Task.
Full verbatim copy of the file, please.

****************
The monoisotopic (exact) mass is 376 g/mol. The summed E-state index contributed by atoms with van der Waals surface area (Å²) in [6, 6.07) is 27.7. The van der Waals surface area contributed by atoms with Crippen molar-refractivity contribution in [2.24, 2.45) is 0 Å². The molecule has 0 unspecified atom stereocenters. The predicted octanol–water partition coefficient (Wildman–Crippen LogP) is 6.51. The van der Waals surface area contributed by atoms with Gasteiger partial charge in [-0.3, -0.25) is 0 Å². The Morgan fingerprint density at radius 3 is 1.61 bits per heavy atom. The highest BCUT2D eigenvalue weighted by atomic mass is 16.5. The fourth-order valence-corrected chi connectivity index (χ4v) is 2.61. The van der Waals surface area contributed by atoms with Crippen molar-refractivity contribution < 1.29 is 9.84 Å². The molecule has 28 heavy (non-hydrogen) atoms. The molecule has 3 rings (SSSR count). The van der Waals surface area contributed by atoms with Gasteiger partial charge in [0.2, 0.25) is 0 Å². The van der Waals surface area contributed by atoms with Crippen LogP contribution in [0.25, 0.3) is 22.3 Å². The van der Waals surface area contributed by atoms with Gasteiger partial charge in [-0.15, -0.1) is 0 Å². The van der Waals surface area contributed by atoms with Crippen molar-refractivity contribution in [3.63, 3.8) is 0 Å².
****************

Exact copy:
The monoisotopic (exact) mass is 376 g/mol. The summed E-state index contributed by atoms with van der Waals surface area (Å²) in [6, 6.07) is 27.7. The van der Waals surface area contributed by atoms with Crippen molar-refractivity contribution in [2.24, 2.45) is 0 Å². The molecule has 0 unspecified atom stereocenters. The predicted octanol–water partition coefficient (Wildman–Crippen LogP) is 6.51. The van der Waals surface area contributed by atoms with Gasteiger partial charge in [-0.3, -0.25) is 0 Å². The Morgan fingerprint density at radius 3 is 1.61 bits per heavy atom. The highest BCUT2D eigenvalue weighted by atomic mass is 16.5. The fourth-order valence-corrected chi connectivity index (χ4v) is 2.61. The van der Waals surface area contributed by atoms with Crippen molar-refractivity contribution < 1.29 is 9.84 Å². The molecule has 28 heavy (non-hydrogen) atoms. The molecule has 3 rings (SSSR count). The van der Waals surface area contributed by atoms with Gasteiger partial charge in [0.2, 0.25) is 0 Å². The van der Waals surface area contributed by atoms with Crippen LogP contribution in [0.25, 0.3) is 22.3 Å². The van der Waals surface area contributed by atoms with Gasteiger partial charge in [-0.15, -0.1) is 0 Å². The van der Waals surface area contributed by atoms with Crippen molar-refractivity contribution in [3.63, 3.8) is 0 Å².